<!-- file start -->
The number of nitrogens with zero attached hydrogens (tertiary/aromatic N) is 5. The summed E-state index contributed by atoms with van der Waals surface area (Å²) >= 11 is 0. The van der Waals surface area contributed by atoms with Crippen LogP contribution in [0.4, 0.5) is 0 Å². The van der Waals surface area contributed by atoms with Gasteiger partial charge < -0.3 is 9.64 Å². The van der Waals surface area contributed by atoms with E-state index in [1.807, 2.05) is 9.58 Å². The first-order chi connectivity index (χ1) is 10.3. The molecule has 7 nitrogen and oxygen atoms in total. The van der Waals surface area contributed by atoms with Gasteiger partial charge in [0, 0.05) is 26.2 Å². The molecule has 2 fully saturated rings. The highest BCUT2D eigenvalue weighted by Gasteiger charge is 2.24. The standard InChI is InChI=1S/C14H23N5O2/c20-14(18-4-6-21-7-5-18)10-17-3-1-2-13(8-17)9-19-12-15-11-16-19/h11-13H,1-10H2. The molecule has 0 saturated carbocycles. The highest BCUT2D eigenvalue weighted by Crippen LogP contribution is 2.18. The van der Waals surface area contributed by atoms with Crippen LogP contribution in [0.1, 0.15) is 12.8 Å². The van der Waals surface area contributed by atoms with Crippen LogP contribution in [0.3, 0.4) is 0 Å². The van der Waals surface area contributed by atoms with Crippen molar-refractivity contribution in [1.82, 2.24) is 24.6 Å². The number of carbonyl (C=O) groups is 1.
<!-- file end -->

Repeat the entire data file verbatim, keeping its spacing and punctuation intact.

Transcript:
The number of nitrogens with zero attached hydrogens (tertiary/aromatic N) is 5. The summed E-state index contributed by atoms with van der Waals surface area (Å²) >= 11 is 0. The van der Waals surface area contributed by atoms with Crippen LogP contribution in [0.4, 0.5) is 0 Å². The van der Waals surface area contributed by atoms with Gasteiger partial charge < -0.3 is 9.64 Å². The van der Waals surface area contributed by atoms with E-state index in [1.807, 2.05) is 9.58 Å². The first-order chi connectivity index (χ1) is 10.3. The molecule has 7 nitrogen and oxygen atoms in total. The van der Waals surface area contributed by atoms with Gasteiger partial charge in [0, 0.05) is 26.2 Å². The molecule has 2 fully saturated rings. The highest BCUT2D eigenvalue weighted by Gasteiger charge is 2.24. The standard InChI is InChI=1S/C14H23N5O2/c20-14(18-4-6-21-7-5-18)10-17-3-1-2-13(8-17)9-19-12-15-11-16-19/h11-13H,1-10H2. The molecule has 0 saturated carbocycles. The highest BCUT2D eigenvalue weighted by Crippen LogP contribution is 2.18. The van der Waals surface area contributed by atoms with Crippen LogP contribution in [0.1, 0.15) is 12.8 Å². The van der Waals surface area contributed by atoms with Crippen LogP contribution in [0.3, 0.4) is 0 Å². The van der Waals surface area contributed by atoms with Crippen molar-refractivity contribution in [1.82, 2.24) is 24.6 Å². The number of carbonyl (C=O) groups is 1.